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Letter

Corneal hydrops after intrastromal corneal ring segment implantation

Kaya, Vedat MD; Kaynak, Pelin MD; Basarir, Berna MD

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Journal of Cataract & Refractive Surgery: May 2013 - Volume 39 - Issue 5 - p 816
doi: 10.1016/j.jcrs.2013.03.011
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Although the imaging quality in the article by Güell at el.1 is limited, the corneal topography shows an increase in elevation values inferiorly and superotemporally, steepening in the inferior segment in the keratometric map, and peripheral thinning in the pachymetric map; these are more prominent in the left eye. The topographic pattern may be compatible with peripheral thinning disorders rather than keratoconus.2,3

Multiple pachymetric measurements are needed to determine the minimum thickness of the planned tunnel site prior to intrastromal corneal ring segment (ICRS) implantation. Güell at el. planned ICRS implantation at 400 μm depth; however, they did not mention how they obtained this value. The central corneal thickness (457 μm) was reported, but pachymetric value at the tunnel site, which is crucial for the ophthalmologist to perform this procedure, is not reported. Topographic pachymetry in the left eye was below 300 μm, especially at the 6 o’clock position.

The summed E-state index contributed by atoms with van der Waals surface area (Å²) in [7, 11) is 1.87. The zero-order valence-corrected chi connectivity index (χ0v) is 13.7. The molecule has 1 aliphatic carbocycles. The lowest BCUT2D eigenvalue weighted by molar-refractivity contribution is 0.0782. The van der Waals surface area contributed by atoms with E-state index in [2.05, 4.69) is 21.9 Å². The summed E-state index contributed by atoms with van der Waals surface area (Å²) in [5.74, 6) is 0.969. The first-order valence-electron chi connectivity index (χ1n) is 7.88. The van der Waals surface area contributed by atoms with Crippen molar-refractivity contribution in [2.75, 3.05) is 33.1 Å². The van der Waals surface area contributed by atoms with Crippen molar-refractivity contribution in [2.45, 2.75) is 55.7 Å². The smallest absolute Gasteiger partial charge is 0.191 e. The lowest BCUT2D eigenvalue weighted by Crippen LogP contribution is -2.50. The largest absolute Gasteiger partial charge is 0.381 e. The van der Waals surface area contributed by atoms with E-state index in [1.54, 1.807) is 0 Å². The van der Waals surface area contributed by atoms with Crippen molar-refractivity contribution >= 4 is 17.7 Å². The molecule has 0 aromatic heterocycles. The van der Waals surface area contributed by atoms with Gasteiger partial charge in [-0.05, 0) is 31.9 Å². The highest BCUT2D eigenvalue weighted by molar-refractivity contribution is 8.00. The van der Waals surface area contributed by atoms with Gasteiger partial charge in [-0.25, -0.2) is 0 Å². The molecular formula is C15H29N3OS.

Briefly, in the article there is no evidence of how the authors determined the adequate implantation depth; therefore, there is the possibility of corneal perforation. However, the authors checked whether there was perforation into the anterior chamber by injecting saline solution through the stromal tunnel, proving that there was no perforation. Considering the topographic findings, we think this case is more suggestive of a peripheral thinning disease of the cornea that increases corneal fragility than of keratoconus.

References

1. Güell JL, Verdaguer P, Elies D, Gris O, Manero F. Acute corneal hydrops after intrastromal corneal ring segment implantation for keratoconus. J Cataract Refract Surg. 2012;38:2192-2195.
2. Karabatsas CH, Cook SD. Topographic analysis in pellucid marginal corneal degeneration and keratoglobus. Eye. 10, 1996, p. 451-455, Available at: http://www.nature.com/eye/journal/v10/n4/pdf/eye199699a.pdf. Accessed February 23. 2013.
3. Ku JYF, Grupcheva CN, Fisk MJ, McGhee CNJ. Keratoglobus and posterior subcapsular cataract: surgical considerations and in vivo microstructural analysis. J Cataract Refract Surg. 2004;30:237-242.
© 2013 by Lippincott Williams & Wilkins, Inc.